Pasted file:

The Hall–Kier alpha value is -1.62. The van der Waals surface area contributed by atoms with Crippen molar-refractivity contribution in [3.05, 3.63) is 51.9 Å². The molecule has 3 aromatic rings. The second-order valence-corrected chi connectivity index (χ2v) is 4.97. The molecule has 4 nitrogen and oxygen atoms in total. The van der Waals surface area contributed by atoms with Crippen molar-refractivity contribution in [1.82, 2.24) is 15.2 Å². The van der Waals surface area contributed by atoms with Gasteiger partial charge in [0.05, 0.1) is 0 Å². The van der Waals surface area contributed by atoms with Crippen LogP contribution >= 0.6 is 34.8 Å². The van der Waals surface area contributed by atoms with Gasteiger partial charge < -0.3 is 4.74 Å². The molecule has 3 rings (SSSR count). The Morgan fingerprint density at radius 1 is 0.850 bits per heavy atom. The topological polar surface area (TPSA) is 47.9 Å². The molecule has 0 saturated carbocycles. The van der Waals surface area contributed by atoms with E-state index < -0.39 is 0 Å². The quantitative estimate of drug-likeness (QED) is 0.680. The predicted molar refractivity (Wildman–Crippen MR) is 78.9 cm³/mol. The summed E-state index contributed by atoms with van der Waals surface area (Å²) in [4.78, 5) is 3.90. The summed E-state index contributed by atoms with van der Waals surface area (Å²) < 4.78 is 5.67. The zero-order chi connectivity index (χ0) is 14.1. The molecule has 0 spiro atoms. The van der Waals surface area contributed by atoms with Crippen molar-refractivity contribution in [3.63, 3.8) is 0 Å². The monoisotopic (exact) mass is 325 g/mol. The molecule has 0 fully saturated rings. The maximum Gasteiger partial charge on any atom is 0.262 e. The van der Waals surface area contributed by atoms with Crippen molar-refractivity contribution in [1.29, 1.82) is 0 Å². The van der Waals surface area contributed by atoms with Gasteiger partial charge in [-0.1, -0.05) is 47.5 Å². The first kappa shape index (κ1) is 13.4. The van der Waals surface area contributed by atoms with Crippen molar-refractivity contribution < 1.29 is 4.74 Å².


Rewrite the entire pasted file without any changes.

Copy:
The Hall–Kier alpha value is -1.62. The van der Waals surface area contributed by atoms with Crippen molar-refractivity contribution in [3.05, 3.63) is 51.9 Å². The molecule has 3 aromatic rings. The second-order valence-corrected chi connectivity index (χ2v) is 4.97. The molecule has 4 nitrogen and oxygen atoms in total. The van der Waals surface area contributed by atoms with Crippen molar-refractivity contribution in [1.82, 2.24) is 15.2 Å². The van der Waals surface area contributed by atoms with Gasteiger partial charge in [0.05, 0.1) is 0 Å². The van der Waals surface area contributed by atoms with Crippen LogP contribution >= 0.6 is 34.8 Å². The van der Waals surface area contributed by atoms with Gasteiger partial charge < -0.3 is 4.74 Å². The molecule has 3 rings (SSSR count). The Morgan fingerprint density at radius 1 is 0.850 bits per heavy atom. The topological polar surface area (TPSA) is 47.9 Å². The molecule has 0 saturated carbocycles. The van der Waals surface area contributed by atoms with E-state index < -0.39 is 0 Å². The quantitative estimate of drug-likeness (QED) is 0.680. The predicted molar refractivity (Wildman–Crippen MR) is 78.9 cm³/mol. The summed E-state index contributed by atoms with van der Waals surface area (Å²) in [4.78, 5) is 3.90. The summed E-state index contributed by atoms with van der Waals surface area (Å²) < 4.78 is 5.67. The zero-order chi connectivity index (χ0) is 14.1. The molecule has 0 spiro atoms. The van der Waals surface area contributed by atoms with Crippen molar-refractivity contribution in [3.63, 3.8) is 0 Å². The monoisotopic (exact) mass is 325 g/mol. The molecule has 0 fully saturated rings. The maximum Gasteiger partial charge on any atom is 0.262 e. The van der Waals surface area contributed by atoms with Crippen molar-refractivity contribution in [1.29, 1.82) is 0 Å². The van der Waals surface area contributed by atoms with Gasteiger partial charge in [-0.1, -0.05) is 47.5 Å². The first kappa shape index (κ1) is 13.4. The van der Waals surface area contributed by atoms with Crippen molar-refractivity contribution < 1.29 is 4.74 Å².